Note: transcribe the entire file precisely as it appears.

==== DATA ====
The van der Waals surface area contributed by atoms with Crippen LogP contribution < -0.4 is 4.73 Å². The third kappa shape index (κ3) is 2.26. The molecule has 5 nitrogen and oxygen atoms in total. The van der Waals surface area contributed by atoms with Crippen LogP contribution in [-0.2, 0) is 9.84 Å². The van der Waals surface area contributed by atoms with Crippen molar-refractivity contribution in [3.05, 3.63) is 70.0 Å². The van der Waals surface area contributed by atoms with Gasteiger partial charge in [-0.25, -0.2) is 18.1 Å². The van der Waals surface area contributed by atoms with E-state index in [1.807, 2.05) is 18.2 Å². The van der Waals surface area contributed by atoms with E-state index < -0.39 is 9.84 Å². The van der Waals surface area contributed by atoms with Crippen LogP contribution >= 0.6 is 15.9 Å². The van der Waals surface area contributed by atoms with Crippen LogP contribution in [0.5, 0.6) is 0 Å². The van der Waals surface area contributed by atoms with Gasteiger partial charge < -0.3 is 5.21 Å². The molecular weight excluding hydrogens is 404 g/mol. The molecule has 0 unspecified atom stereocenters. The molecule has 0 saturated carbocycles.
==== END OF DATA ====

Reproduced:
The van der Waals surface area contributed by atoms with Crippen LogP contribution < -0.4 is 4.73 Å². The third kappa shape index (κ3) is 2.26. The molecule has 5 nitrogen and oxygen atoms in total. The van der Waals surface area contributed by atoms with Crippen LogP contribution in [-0.2, 0) is 9.84 Å². The van der Waals surface area contributed by atoms with Crippen molar-refractivity contribution in [3.05, 3.63) is 70.0 Å². The van der Waals surface area contributed by atoms with Gasteiger partial charge in [-0.25, -0.2) is 18.1 Å². The van der Waals surface area contributed by atoms with E-state index in [1.807, 2.05) is 18.2 Å². The van der Waals surface area contributed by atoms with E-state index < -0.39 is 9.84 Å². The van der Waals surface area contributed by atoms with Crippen LogP contribution >= 0.6 is 15.9 Å². The van der Waals surface area contributed by atoms with Crippen LogP contribution in [0.5, 0.6) is 0 Å². The van der Waals surface area contributed by atoms with Gasteiger partial charge < -0.3 is 5.21 Å². The molecular weight excluding hydrogens is 404 g/mol. The molecule has 0 unspecified atom stereocenters. The molecule has 0 saturated carbocycles.